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South African Journal of Occupational Therapy

versión On-line ISSN 2310-3833
versión impresa ISSN 0038-2337

S. Afr. j. occup. ther. vol.42 no.3 Pretoria  2012




The experiences of parents with tactile defensive children



Ruan SpiesI; Esmé van RensburgII

IMA (Clinical Psychology). Psychologist, Witrand Hospital Potchefstroom, SA
IIPhD (Child Psychology). Associate Professor, Dept of Psychology. North West University, PUK Campus, Potchefstroom





AIM: Tactile defensiveness is a phenomenon that infringes on the daily lives of many young children and their parents. This study explored the experiences of parents of children with tactile defensiveness. As primary caregivers, parents' experiences of the condition can give valuable insight into the possible considerations regarding intervention approaches used by professionals. Relatively little research has been done on the topic.
METHOD: A phenomenological framework was used, gathering the data via a thematic content analysis of interviews held with seven participants concerning their experiences of the condition.
RESULTS: It became evident that many different areas of the parents' daily living were affected. Parents reported feelings of emotional turmoil in relation to their children, including frustration, exhaustion, incompetency and not having their own needs met. They experienced that having a child with tactile defensiveness influenced the parent-child relationship. Tactile defensiveness also impacted on siblings and the relationship between the parents. However, parents also reported that they found their own unique ways of dealing with the condition which enhanced their coping abilities. The important role of psychologists and occupational therapists in providing parents with information regarding tactile defensiveness were highlighted. The findings of this study aim to guide parents and professionals alike in the process of dealing with a child diagnosed with tactile defensiveness.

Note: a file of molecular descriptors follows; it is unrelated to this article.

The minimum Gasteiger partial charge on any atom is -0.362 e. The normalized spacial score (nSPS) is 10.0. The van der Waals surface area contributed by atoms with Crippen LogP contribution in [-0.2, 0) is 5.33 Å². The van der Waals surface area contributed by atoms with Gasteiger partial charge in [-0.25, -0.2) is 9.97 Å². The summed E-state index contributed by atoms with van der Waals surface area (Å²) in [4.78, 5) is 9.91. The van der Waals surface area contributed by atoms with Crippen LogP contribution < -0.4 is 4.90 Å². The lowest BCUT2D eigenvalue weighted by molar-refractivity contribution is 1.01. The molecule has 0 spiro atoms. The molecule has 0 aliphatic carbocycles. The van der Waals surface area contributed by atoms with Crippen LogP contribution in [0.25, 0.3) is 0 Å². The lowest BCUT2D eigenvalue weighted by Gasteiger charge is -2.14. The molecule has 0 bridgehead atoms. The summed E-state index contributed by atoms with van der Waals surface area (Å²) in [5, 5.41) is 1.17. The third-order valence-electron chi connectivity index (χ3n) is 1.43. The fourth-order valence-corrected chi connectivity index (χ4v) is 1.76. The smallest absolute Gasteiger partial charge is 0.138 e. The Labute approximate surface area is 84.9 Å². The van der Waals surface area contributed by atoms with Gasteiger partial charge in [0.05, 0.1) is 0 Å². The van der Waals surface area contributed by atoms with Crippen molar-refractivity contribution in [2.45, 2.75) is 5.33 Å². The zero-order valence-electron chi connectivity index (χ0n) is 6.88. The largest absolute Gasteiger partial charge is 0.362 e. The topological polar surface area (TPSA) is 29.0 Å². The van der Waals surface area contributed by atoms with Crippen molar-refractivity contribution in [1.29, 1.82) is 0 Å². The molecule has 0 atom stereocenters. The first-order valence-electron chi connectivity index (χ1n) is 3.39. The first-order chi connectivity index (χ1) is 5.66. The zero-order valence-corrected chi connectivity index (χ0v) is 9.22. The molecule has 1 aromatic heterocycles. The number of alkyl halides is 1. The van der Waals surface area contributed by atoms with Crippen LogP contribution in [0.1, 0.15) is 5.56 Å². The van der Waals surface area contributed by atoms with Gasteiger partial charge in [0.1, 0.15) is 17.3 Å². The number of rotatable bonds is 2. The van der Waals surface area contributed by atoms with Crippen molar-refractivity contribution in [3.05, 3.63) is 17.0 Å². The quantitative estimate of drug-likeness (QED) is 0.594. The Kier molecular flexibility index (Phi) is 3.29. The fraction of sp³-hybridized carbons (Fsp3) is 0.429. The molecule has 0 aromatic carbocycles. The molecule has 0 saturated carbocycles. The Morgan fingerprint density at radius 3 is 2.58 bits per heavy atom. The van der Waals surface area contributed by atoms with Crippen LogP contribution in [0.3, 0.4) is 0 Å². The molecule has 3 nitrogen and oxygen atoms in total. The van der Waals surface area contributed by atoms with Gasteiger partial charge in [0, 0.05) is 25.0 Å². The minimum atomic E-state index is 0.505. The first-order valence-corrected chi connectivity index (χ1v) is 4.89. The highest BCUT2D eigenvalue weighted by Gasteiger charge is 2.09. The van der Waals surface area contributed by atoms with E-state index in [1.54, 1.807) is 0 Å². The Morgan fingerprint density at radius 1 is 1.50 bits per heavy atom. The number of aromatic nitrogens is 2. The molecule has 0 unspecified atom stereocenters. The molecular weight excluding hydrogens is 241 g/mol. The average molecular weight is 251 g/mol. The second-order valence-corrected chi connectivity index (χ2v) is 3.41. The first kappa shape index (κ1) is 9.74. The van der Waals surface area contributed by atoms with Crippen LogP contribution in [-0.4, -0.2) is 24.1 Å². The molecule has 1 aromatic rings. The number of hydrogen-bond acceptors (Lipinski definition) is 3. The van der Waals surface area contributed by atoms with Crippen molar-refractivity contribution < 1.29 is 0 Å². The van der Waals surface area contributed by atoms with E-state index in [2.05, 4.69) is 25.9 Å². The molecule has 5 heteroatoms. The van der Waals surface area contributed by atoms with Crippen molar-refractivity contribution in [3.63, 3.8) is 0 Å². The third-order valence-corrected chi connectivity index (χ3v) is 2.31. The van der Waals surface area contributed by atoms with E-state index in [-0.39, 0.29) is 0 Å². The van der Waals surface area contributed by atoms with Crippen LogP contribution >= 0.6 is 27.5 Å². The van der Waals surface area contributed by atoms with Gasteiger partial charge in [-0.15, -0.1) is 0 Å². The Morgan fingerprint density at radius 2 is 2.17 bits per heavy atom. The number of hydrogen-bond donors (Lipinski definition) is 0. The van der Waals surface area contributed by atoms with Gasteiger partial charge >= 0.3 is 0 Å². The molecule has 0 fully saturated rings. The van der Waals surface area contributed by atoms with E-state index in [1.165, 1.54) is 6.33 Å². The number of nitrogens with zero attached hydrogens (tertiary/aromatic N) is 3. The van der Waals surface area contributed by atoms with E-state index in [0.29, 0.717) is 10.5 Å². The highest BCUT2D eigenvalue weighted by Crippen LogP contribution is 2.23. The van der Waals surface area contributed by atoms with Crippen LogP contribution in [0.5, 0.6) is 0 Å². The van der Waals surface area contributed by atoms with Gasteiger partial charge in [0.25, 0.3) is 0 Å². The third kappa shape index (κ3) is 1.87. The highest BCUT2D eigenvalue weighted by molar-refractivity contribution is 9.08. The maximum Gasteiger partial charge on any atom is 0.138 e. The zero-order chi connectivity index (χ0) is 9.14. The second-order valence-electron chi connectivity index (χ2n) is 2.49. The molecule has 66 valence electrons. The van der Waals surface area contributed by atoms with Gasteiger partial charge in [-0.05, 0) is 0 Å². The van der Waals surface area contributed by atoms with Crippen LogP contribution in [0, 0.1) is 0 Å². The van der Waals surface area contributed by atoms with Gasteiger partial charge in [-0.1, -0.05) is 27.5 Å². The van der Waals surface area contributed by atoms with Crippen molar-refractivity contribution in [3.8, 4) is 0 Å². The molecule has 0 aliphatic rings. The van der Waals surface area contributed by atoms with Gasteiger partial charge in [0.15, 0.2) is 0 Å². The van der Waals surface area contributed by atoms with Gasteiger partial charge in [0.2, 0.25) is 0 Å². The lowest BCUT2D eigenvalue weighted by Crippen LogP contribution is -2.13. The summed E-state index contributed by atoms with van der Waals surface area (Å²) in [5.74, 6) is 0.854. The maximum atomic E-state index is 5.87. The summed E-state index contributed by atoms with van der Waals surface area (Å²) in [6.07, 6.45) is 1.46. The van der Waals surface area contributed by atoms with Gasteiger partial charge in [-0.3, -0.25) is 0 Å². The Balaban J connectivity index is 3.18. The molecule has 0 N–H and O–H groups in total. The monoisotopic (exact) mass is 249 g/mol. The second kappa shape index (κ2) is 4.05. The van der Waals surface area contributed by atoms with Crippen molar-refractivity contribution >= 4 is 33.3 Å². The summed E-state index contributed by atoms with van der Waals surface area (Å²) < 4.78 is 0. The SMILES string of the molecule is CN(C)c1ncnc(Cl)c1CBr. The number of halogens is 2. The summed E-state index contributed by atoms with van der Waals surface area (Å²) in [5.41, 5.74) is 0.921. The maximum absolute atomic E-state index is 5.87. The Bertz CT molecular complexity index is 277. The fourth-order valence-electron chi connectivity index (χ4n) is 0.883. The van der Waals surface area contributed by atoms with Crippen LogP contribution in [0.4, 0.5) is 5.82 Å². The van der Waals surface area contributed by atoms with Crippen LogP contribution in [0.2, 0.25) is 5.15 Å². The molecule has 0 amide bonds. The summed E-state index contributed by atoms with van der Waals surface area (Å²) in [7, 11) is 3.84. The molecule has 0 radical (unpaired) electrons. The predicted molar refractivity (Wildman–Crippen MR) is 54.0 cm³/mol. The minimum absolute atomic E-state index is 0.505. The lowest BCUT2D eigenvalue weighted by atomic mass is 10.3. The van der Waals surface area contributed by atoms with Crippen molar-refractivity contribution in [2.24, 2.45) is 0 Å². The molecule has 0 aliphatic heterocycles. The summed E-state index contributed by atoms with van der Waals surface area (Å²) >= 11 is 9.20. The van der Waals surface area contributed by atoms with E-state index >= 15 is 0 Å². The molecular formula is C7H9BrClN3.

Key words: Tactile defensiveness, tactile, sensory integration disorder, processing disorders



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Esmé van Rensburg

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